The Pentagon had spent $2.7 billion developing a system of giant radar-equipped blimps which was supposed to provide an early warning in case of an attack against the US.
The system, known as JLENS, was meant to provide warnings in case the US had ever been attacked with cruise missiles, drones or other low-flying weapons, a report by Tribune News Service says.
However, after nearly two decades of disappointment and delay, the JLENS – Joint Land Attack Cruise Missile Defense Elevated Netted Sensor System- proved to be a fiasco on April 15.
On that day, a Florida postal worker flew a single-seat, rotary-wing aircraft into the heart of Washington, which was intended to be spotted by JLENS, but 61-year-old Douglas Hughes flew undetected through 30 miles of highly restricted airspace before landing on the West Lawn of the US Capitol.
Rep. Jason Chaffetz, at a congressional hearing soon afterward, criticized the US for its inability to detect “a dude in a gyrocopter 100 feet in the air” who was able to successfully carry out such an audacious stunt.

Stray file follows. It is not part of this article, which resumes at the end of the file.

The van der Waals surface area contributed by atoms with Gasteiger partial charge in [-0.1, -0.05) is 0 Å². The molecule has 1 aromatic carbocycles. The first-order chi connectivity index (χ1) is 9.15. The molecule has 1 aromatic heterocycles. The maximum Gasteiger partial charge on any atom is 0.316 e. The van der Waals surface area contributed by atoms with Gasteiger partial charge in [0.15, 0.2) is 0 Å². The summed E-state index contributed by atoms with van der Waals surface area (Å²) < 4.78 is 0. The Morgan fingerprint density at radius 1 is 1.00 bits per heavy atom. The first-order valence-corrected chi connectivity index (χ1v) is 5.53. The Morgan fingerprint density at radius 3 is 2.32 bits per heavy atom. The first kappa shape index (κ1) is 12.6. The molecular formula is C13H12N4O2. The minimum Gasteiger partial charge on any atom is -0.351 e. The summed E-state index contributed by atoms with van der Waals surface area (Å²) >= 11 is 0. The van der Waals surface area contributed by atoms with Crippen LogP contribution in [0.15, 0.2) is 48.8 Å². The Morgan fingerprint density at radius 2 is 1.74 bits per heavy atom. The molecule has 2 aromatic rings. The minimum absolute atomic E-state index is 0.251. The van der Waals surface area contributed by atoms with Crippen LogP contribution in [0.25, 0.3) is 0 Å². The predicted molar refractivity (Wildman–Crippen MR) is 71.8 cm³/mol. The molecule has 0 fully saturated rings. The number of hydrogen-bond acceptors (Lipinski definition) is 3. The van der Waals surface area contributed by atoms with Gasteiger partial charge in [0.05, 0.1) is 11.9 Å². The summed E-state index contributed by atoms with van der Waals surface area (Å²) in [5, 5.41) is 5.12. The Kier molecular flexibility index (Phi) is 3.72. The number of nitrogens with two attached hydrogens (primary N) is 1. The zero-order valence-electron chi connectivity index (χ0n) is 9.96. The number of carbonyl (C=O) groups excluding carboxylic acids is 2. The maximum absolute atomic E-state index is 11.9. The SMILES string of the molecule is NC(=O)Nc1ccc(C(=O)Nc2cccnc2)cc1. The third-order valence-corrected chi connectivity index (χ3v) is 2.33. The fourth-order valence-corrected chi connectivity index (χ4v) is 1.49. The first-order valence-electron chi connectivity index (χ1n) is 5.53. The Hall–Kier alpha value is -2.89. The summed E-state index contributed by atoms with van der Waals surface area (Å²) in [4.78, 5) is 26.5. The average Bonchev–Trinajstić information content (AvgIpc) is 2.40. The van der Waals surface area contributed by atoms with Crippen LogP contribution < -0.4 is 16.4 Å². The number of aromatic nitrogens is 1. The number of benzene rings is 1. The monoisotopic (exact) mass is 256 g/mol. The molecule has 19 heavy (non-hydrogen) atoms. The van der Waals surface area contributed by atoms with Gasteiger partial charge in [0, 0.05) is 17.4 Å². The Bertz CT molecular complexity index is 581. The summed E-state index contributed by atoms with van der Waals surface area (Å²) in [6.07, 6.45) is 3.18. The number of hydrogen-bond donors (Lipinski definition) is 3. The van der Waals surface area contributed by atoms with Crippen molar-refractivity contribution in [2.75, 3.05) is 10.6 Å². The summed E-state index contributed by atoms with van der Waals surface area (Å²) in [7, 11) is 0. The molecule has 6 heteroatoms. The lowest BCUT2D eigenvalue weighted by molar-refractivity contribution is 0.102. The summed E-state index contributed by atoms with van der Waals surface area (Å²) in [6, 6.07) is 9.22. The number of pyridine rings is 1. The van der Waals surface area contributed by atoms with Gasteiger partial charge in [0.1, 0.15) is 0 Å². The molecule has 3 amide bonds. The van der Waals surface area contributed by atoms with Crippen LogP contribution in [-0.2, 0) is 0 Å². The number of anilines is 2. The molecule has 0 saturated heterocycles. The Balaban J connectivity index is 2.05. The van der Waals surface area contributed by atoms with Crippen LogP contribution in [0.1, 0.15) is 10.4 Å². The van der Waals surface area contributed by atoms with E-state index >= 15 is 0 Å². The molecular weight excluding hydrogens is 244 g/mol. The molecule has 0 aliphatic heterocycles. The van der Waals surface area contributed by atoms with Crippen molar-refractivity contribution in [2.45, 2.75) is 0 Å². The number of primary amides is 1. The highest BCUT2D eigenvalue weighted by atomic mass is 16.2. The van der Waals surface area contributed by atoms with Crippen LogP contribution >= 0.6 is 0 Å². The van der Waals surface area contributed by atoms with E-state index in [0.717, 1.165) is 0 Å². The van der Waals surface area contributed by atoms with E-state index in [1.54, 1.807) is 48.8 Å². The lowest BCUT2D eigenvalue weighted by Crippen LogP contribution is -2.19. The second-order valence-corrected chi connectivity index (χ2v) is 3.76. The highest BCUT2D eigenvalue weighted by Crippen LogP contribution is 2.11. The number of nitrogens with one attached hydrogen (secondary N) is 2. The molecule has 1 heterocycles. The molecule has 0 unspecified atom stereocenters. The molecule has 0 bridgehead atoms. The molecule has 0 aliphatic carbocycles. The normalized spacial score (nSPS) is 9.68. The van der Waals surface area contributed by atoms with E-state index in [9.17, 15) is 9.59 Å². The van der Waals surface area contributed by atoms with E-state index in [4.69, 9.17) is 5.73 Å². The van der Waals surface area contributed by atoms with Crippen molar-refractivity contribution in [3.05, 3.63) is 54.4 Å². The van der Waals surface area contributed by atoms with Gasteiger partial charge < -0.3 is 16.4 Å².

“Whose job is it to detect him?” Chaffetz asked.
JLENS was supposed to perform the task, but it was “not operational” that day, as the head of the North American Aerospace Defense Command, Adm. William E. Gortney, told Chaffetz.
JLENS is a clear example of what Pentagon specialists describe as a “zombie” program: costly, ineffectual and seemingly impossible to kill.
According to The Los Angeles Times, JLENS had difficulty tracking flying objects and distinguishing friendly aircraft from threatening ones in tests.
Also, a 2012 report done by the Pentagon’s Operational Test and Evaluation office revealed the system to be in four “critical performance areas,” rating its reliability as “poor.”
The revelation came as some figures show an 8 percent increase in the base military budget in 2015.
The base budget includes $126.5 billion for the Army, $137 billion for the Navy, $24 billion for the Marine Corps, and $152.9 billion for the Air Force.
The other $94.0 billion would fund other wide programs of the US military.
Some $177.5 billion would be for modernization programs, including about $11 billion for the Joint Strike Fighter.